Article by Ann Hermann, career counselor and assistant director for student programs.
One of the most challenging parts of a career transition for experienced professionals is managing internal messages about your position and financial status, thoughts that ultimately question your self worth. Thoughts like, “I am used to making x salary and have a certain amount of prestige in my position, and I have a hard time letting go of these things and starting over” can keep you from moving forward. Additionally, if you’ve been the “go-to” person and have served as a mentor for others, it can be hard to change roles and be the person asking for help.
Each person experiences career transition in his/her own way. Letting go and/or grieving the loss of one’s past role (whether voluntary or involuntary) varies by person. Developing a support system for working through your feelings is critical. This is where an established support network of friends and family and a trusted and experienced career counselor/coach can help.
Reframing your experience can also help move you from feeling “lost” to wanting to explore “what’s next.” For example, instead of focusing on losing your position, try this approach: “I’m using this experience as an opportunity to pursue what I’m truly interested in.”
Marc Mueller (Edu’94) decided to take a break from teaching and make use of his packaging engineering and management background and pursue an opportunity in the home improvement market. This ultimately was unfulfilling in a market that went through a significant downturn. So he reapplied his technical and educational background to pursue the position he is currently in, educational specialist at the National Center for Atmospheric Research in Boulder.
Marc shares his experience.
“I am an extremely motivated person by nature, but I also tapped into some other areas of my life experience to stay focused, using meditation, yoga and my family’s support to pursue a new career with a positive focus and an appreciative physical and mental persona. I had to have side jobs to pay the bills (working in landscaping and at Lowe’s for example). I tried not to focus on ego issues.”
“I was open and willing to pursue anything that brought me passion in the job,” he says. “My mission was to seek a new purpose and better use of my background, that of educating and helping others, so I looked at every experience as a stepping stone to getting there.”
His advice? Use absolutely everything at your disposal. Get out and network with others. Talk to them, rely on them and thank them for spreading the word about what you are good at, and what you can do for others.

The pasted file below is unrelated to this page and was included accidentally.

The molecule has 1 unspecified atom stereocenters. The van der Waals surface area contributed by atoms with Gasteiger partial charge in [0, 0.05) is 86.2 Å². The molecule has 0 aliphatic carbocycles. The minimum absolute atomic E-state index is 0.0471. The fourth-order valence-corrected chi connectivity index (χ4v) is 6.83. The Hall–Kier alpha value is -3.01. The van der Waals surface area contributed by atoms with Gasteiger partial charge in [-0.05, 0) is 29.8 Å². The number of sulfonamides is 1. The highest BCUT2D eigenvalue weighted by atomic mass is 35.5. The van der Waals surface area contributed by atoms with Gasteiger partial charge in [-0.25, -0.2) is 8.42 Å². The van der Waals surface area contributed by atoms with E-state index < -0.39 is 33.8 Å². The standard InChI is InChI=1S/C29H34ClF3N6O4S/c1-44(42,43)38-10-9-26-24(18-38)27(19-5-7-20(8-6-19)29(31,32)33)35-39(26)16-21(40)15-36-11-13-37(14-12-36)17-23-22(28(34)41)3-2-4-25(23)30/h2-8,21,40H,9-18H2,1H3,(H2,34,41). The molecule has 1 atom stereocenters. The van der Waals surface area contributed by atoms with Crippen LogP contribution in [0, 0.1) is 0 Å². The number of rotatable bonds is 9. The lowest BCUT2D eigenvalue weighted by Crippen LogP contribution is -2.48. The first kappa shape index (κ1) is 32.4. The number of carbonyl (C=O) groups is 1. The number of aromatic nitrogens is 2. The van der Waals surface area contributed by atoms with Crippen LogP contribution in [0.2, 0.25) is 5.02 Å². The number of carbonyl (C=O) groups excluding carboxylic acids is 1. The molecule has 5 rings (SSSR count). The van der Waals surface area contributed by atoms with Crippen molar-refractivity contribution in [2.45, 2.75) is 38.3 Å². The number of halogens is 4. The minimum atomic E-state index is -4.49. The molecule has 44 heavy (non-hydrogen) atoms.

“You have to work on you at the same time you are working on collaborating with others,” he says. “Seek and find support. You have to be proactive to gain that next position. It will not just come to you, and luck is not worth relying on. You have to work at it diligently, with purpose, with a positive attitude and the ability to believe in yourself. It will not be easy. It will be scary. But it will also change your life and be worth every effort you give it.”
Tips when considering a career transition:
- Examine your talents, skills and interests and what you’d like to do. Seek a trusted and experienced career counselor/coach to help you with this process. Career Services offers up to six career counseling sessions per year to alumni. The first two appointments are FREE, and the remaining four appointments are $30 per appointment. To schedule an appointment, please call Career Services at 303-492-6541.
- Don’t be afraid to connect with people in other fields and occupations. You will be surprised to see how many people out there are willing to help (especially CU-Boulder alumni), offering advice, providing suggestions and answering your questions. Check out the CU-Boulder alumni chapter in Boulder. The entire list of alumni chapters is here.
- Tap into the University of Colorado Boulder Alumni Association LinkedIn Group as a source of networking contacts.
- Attend a CU Career Fair. The Fall Career Fair (the largest of the year) is Wednesday, Oct. 5, 9 a.m.-3 p.m.. in the UMC Ballroom. See all career fair dates.
- Consider going back to school or seeking training in a different area. Consider meeting with a financial aid adviser to learn about funding and income options.
- Consider moving to another location. Various reports indicate more jobs are opening up in the Midwest and Southern states. Go here.
- Tap into various temp and staff agencies in the area to gain experience. See page 12 of the Labor Market & Information Handbook (Boulder Workforce Center).
- If you are not able to leave your current position, offer to volunteer your time to gain new skills, stay busy, do something rewarding and make new contacts.
- Get involved in a community organization to give back and make connections with others with similar interests. One resource here is Volunteer Connection of Boulder County.
- Seek support from friends and colleagues. Schedule regular get-togethers to share experiences, offer advice and keep each other motivated.
- Attend CU-Boulder alumni job search and networking support groups.
- Check CSO job listings for alumni: http://careerservices.colorado.edu
- See Colorado Labor Market info.